Today, Saparmurat Niyazov, the dictator of Turkmenistan, died of heart disease. He was one of the most brutal and quixotic heads of state in the world:
Mr. Niyzazov forbade independent news media and opposition parties, jailed rivals or drove them to exile, and imposed his name, words and image on all manner of public discourse and life. His face appears on Turkmen currency. His name, given to streets and buildings, is in such abundant local use that it replaced the word January on the official Turkmen calendar.
His pronouncements, many of them disconnected from the normal affairs of state, were sometimes strange enough to assume an irreverent life on the Internet. He banned video games, gold teeth, opera and ballet, and once encouraged his people to chew on bones — good, he said, for their teeth.
For the National Review
General blogger Mario Loyola, Niyazov’s death means a military strike on Iran is an even better idea:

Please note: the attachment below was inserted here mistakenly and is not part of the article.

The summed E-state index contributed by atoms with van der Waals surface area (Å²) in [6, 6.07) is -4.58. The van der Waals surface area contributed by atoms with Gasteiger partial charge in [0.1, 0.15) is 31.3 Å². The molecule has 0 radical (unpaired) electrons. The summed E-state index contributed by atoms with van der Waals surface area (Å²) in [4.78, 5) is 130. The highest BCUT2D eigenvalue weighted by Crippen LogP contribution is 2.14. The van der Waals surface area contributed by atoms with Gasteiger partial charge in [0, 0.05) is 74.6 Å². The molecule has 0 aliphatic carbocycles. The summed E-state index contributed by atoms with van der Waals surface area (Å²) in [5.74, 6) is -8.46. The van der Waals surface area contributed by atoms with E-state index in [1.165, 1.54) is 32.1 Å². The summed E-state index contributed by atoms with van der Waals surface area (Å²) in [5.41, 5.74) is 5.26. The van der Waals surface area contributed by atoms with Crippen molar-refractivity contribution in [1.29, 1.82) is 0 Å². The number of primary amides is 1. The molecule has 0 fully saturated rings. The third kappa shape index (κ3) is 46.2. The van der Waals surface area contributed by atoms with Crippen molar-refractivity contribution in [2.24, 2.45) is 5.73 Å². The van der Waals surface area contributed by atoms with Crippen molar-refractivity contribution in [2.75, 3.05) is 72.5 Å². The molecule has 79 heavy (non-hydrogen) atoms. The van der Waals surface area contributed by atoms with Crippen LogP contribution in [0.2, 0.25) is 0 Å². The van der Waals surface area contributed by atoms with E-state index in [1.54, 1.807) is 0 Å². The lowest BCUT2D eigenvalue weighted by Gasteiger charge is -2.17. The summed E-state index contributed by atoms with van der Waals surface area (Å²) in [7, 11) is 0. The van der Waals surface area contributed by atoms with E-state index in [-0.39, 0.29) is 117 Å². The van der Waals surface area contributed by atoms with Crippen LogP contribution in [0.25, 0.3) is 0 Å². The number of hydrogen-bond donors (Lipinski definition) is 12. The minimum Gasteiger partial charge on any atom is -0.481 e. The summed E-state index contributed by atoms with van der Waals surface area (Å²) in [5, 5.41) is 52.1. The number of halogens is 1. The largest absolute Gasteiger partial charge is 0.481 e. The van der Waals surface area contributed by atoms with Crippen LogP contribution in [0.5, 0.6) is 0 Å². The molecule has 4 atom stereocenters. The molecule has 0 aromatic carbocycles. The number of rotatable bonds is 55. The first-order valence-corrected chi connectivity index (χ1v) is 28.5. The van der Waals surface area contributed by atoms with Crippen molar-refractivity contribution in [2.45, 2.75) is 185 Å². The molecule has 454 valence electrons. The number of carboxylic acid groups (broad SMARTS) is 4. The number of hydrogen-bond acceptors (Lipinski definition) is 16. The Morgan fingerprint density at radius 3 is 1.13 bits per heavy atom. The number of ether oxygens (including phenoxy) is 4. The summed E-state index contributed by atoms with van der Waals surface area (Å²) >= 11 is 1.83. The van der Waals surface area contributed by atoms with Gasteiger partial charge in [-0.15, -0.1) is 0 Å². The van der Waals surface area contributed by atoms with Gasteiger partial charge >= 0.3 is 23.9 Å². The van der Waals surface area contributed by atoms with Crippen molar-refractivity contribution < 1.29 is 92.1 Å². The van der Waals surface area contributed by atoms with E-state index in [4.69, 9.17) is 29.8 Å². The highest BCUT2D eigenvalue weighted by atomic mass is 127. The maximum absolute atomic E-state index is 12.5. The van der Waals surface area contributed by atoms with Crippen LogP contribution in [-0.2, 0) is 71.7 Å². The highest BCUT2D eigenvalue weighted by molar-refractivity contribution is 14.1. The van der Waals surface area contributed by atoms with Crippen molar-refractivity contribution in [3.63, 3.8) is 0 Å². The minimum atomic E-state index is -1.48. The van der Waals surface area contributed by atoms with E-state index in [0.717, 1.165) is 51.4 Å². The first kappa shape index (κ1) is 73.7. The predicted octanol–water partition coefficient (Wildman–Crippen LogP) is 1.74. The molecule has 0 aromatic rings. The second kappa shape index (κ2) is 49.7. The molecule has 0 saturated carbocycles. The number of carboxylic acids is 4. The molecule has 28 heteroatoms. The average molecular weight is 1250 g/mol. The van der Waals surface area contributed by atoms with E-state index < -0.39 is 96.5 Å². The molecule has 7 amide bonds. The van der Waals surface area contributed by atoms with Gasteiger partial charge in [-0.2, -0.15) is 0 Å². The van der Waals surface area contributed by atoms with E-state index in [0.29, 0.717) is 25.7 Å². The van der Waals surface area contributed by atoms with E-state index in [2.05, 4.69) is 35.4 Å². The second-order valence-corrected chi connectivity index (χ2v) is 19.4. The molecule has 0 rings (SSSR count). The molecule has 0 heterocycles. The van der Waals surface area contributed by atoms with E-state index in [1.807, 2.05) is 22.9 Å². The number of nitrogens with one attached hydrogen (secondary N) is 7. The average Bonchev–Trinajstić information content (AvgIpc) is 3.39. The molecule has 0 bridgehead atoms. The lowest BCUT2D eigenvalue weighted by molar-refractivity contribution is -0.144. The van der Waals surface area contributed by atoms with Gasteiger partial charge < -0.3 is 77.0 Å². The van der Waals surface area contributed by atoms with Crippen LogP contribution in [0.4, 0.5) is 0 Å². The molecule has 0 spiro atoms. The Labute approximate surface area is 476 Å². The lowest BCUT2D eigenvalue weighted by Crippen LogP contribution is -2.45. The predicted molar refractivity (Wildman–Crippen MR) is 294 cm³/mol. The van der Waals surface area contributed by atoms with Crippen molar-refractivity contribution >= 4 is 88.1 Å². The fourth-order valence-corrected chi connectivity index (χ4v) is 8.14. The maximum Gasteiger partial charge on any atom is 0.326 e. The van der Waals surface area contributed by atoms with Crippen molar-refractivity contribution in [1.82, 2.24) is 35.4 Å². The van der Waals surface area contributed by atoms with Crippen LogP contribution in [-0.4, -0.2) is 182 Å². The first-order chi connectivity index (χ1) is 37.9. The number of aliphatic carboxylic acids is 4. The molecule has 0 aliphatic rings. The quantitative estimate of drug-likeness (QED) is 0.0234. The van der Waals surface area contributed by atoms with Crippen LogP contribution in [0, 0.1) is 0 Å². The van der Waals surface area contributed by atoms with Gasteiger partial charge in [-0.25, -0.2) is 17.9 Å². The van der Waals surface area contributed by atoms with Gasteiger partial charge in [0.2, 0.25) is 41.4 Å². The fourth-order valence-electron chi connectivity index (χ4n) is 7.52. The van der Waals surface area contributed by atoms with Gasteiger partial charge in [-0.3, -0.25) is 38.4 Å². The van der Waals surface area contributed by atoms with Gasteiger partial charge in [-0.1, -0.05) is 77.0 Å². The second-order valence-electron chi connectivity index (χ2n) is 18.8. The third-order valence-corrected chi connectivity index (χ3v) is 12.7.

It is possible that the incoming leadership (whenever it does finally settle down) will prove eagerly pro-American, going so far as to permit a U.S. base in the country. This would close the ring around Iran, and dramatically increase the tactical options (e.g., helicopter missions) for any future U.S. operations in the vicinity of Tehran, which is close to the Turkmeni border, and which includes several major nuclear installations.
According to a bi-partisan group of military experts — it doesn’t matter what direction you come from — there are no good military options in Iran.